Another Island ransomware threat thwarted by proper backup protocol

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LITTLE CURRENT – Manitoulin Island’s radio stations have become the latest high-profile local victim of a ransomware attack on their computer systems but they averted a crisis thanks to an extensive backup redundancy system that enabled a full restoration of their systems within a matter of hours, a further example of the importance of preparing regular, secure data backups.

“What I developed for backups is probably the best system in the industry, thanks to my IT background” said Manitoulin Radio Communication CEO Craig Timmermans.

He and his wife Kelly ‘KT’ Timmermans, president of the radio station, were in Sudbury on August 29 when a staff member called them to say that the station was playing the same song on repeat. Mr. Timmermans logged into the server remotely and noticed that an attacker had installed ransomware on the main computer system.

His investigations showed that the virus came in through a staff member’s email. The employee mistakenly opened up an attachment that was disguised as a legitimate file; from there, the virus copied itself onto the central computer system. 

For the bargain price of $4.5 million (paid in Bitcoin), the attackers said they would unlock the computers. However, as most computer security experts will say, users should never pay the ransom because they may never get their files back even if they comply with the demands.

The malicious software (or malware) locked down every file on the system, from their entire music library to advertisements and logs of what content had aired. The only file it could not encrypt was the song that was playing at the time, since the radio system was currently broadcasting that file.

When every other file got locked down, that one song aired for four or five times on repeat before Mr. Timmermans took down the feed and replaced it with a small playlist to cover the gap. He did not recall the name of the song that avoided becoming encrypted.

At this point, without any backups in place, any other station would have faced a crisis. The Timmermans attended the Country Music Association of Ontario awards this past week and spoke with the owners of a nine-station chain in southern Ontario who faced a similar threat.

That chain, however, did not have the same robust backup system in place and all of its nine stations went off the air for a full week before they were able to broadcast any music. Rebuilding all of their music library, re-recording commercial spots and setting up the server again could take the other station months to complete, estimated Mr. Timmermans.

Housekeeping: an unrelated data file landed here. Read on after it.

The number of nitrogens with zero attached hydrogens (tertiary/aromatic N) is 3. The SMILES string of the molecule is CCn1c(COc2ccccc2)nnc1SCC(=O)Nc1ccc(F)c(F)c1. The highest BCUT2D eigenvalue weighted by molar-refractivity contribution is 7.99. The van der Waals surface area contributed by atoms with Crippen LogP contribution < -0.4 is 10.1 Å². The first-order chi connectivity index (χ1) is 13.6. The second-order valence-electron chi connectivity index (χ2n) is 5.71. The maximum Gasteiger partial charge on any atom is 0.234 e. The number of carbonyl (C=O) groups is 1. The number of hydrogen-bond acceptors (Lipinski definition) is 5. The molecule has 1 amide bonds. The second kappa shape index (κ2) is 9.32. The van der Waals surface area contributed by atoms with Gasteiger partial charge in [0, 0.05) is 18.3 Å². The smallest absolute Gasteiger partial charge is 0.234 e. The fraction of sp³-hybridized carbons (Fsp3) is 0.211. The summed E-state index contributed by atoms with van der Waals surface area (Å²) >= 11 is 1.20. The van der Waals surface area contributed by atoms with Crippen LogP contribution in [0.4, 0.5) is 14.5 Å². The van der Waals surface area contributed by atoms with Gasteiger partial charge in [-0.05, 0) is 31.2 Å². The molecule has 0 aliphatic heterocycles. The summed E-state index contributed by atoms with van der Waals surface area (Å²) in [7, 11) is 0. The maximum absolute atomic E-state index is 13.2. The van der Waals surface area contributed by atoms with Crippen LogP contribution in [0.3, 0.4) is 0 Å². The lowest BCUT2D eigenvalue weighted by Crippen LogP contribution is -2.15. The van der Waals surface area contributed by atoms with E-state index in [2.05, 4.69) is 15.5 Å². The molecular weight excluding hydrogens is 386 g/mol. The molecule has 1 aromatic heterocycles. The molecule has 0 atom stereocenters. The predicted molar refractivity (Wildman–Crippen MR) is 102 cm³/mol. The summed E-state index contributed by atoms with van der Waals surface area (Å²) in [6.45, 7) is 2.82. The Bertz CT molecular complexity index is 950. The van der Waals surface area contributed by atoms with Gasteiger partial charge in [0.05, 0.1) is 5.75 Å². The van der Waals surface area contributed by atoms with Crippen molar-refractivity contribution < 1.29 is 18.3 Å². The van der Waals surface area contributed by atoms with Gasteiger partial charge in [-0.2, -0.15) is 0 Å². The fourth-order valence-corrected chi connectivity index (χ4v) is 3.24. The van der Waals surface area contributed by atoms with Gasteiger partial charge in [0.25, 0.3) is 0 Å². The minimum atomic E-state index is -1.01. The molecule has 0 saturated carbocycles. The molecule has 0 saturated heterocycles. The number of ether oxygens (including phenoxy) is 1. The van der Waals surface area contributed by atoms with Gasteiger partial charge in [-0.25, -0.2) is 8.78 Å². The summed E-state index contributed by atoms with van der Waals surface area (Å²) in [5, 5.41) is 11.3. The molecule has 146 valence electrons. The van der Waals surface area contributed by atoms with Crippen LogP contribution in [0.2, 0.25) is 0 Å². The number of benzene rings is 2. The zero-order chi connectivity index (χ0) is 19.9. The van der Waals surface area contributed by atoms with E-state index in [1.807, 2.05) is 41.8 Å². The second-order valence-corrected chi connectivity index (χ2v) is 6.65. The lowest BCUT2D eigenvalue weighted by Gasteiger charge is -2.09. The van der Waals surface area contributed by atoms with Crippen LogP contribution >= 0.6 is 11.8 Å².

At Manitoulin Radio Communication, all files are backed up on a daily basis and files pass through a quarantine before getting added to the official backup.

“Our systems get backed up to an isolated system and then the backup system picks up the files from that spot. When things like ransomware hit a network, the first thing they’ll do is eliminate all links to your backups but this way, there’s no direct connection between those files and the main system,” said Mr. Timmermans.

This is an extension of the ages-old computer advice that users should have three copies of all of their important data, including backups that are not directly connected to the main computer and ideally are stored off-site.

Mr. Timmermans worked quickly with employee Sylvain Boucher to restore a backed-up copy of their systems. Their main feed was back in an hour and their systems were fully back to normal within just seven hours of the start of the attack.

“This is just another example of how important it is to back up your data. I was pretty prepared going in but I never suspected a virus would attach itself to the server in the way it did,” he said.

On-air staff at the station have work laptops that they use to record voice tracks from home. This is a major source of vulnerability so Mr. Timmermans reconfigured the software so they could not access the internet except for the company’s server, for uploading their files.

“COVID-19 has really opened Pandora’s Box for ransomware. I think of how many companies have sent their staff home and they use their personal devices to connect to the work servers. It really sets you up for exposure,” he added.

For information on keeping computer data safe for both employers and individual users, please see the story in the September 23, 2020 issue of The Manitoulin Expositor, ‘Cybersecurity expert offers computer advice.’